Updated at 9:30 p.m. Feb. 23, 2013
You’re a La Mesa liquor store that needs a big turnout on a sunny Saturday in late February. Who ya gonna call?
Driving down from his L.A. home, the Canadian-born movie and TV star cheerfully posed for photos, signed skull-head liquor bottles and all manner of memorabilia and chatted with an estimated 600 people at BevMo!
The first in line came at 6:30 a.m. for the 11 a.m. to 1 p.m. event, said Larry Franey of BevMo! By 9 a.m., 200 were in line, said store associate Matthew Omler, 23, who added that the Mission Valley outlet supplied some of the 20 people staffing the event.
Aykroyd stayed until about 3:30 p.m., store staff said. Almost all of the remaining signed bottles were sold out by 6:30 p.m.
The store near Grossmont Center—a regional hub—hosted the TV and movie star promoting his vodka brand, with many fans dressed for Ghostbusters or Blue Brothers roles. Many heard about the event on local radio or Facebook. Some were on an email list.
Stocking 100 cases of 750-milliliter bottles and 40 cases of the 1.7-liter ones (with six bottles per case), “We have plenty for everyone,” said BevMo’s John Palmatier, overseeing things from regional headquarters in Anaheim Hills.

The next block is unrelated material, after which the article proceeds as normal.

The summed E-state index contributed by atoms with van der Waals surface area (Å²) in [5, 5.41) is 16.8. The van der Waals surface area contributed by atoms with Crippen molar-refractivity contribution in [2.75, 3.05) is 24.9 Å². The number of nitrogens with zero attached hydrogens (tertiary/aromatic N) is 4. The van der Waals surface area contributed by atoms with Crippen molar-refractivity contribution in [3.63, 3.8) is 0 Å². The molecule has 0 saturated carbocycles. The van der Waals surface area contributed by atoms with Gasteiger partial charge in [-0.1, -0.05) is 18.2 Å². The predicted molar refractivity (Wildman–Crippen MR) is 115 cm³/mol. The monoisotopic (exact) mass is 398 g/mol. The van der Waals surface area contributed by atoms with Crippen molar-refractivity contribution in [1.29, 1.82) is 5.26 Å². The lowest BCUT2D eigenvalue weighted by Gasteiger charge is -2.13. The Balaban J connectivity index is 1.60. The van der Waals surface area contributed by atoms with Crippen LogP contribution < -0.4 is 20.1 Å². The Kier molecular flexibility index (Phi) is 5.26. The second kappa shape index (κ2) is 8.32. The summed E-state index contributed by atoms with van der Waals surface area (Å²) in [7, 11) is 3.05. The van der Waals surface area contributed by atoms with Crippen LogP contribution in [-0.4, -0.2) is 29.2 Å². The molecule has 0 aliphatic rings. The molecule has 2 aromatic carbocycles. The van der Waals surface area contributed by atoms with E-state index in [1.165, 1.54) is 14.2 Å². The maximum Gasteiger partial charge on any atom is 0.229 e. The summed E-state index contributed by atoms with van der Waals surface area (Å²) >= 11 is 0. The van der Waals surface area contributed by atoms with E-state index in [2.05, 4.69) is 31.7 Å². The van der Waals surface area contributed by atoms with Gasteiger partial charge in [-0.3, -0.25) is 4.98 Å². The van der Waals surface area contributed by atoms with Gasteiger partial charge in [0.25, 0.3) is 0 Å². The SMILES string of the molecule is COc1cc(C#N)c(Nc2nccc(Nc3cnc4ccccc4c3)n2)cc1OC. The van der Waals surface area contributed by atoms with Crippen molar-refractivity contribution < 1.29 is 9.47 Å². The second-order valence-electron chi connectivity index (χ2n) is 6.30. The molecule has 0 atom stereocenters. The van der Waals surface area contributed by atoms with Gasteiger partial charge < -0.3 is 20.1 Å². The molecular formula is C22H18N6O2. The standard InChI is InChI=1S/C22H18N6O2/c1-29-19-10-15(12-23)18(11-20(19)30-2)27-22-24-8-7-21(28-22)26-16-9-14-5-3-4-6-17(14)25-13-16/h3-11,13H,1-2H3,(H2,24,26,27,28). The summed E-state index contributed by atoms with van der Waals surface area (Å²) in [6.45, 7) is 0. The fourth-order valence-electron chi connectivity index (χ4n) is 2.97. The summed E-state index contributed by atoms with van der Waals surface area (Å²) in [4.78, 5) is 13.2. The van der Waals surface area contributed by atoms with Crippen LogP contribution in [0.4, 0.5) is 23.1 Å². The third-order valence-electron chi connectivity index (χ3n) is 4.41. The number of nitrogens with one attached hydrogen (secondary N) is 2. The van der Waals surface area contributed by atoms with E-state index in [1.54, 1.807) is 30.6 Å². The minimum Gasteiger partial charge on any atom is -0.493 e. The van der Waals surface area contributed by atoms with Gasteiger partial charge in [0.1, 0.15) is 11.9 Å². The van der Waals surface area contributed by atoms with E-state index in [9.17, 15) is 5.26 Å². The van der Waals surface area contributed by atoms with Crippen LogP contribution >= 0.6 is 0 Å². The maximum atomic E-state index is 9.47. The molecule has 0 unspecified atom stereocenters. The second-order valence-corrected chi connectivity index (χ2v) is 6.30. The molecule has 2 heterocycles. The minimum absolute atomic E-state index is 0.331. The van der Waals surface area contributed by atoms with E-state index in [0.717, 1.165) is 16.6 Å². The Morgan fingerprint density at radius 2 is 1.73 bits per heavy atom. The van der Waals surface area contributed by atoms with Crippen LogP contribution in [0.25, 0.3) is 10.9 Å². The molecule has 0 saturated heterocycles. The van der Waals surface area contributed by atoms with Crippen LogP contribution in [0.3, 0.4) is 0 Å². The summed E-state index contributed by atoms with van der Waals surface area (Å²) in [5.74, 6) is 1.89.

Only a few miles from the organizational home of the San Diego Comic Convention, the long queue for the minute visits with the star had the feel and sound of Comic-Con, with Ghostbusters music heard on portable players.
Hundreds of Crystal Head Vodka bottles—sold in tiny, medium and large sizes for $10, $50 and $90—were signed and on display.
The parking lot quickly filled up and spilled over into the Best Buy lot down the hill—which also filled up.
Eric Eseke of Casa de Oro had a special place to park, however, avoiding the bottleneck. He parked his replica Ectomobile, a 1959 Cadillac hearse, near the front door.
Eseke, 38, is an electrical engineer for General Atomics Aeronautical who said he became a fan as a kid and has met Aykroyd earlier—who has signed the dashboard of his Ecto1-plated car, whose sound system cranked out soundtrack music.
La Mesa native John Hudson, a 1978 Helix High School graduate, wore a Blues Brothers necktie and carried a photo of himself with Aykroyd when he visited the Sheriff’s Department, when Hudson worked there.
Now a state employee with the Emergency Management Agency, Hudson hoped to get the star’s autograph on a ballcap made for a Blues Brothers promotion, bought from the wife of one of the film’s producers, Robert K. Weiss.
Steve Powell of San Clemente, dressed in a dark suit and watching traffic in the parking lot, is the director of field operations for Young’s Marketing Co.—one of BevMo’s major suppliers.
Powell’s reaction to the skull as bottle?
“If you think about it, it’s just Dan—very eclectic,” he said. “He’s an out-of-the box kind of thinker.” He said fans think: “Wow—it fits the brand pretty well.”
“Fans understand he’s the man behind the brand,” said Powell, who figured Aykroyd does four or five such events a year in California.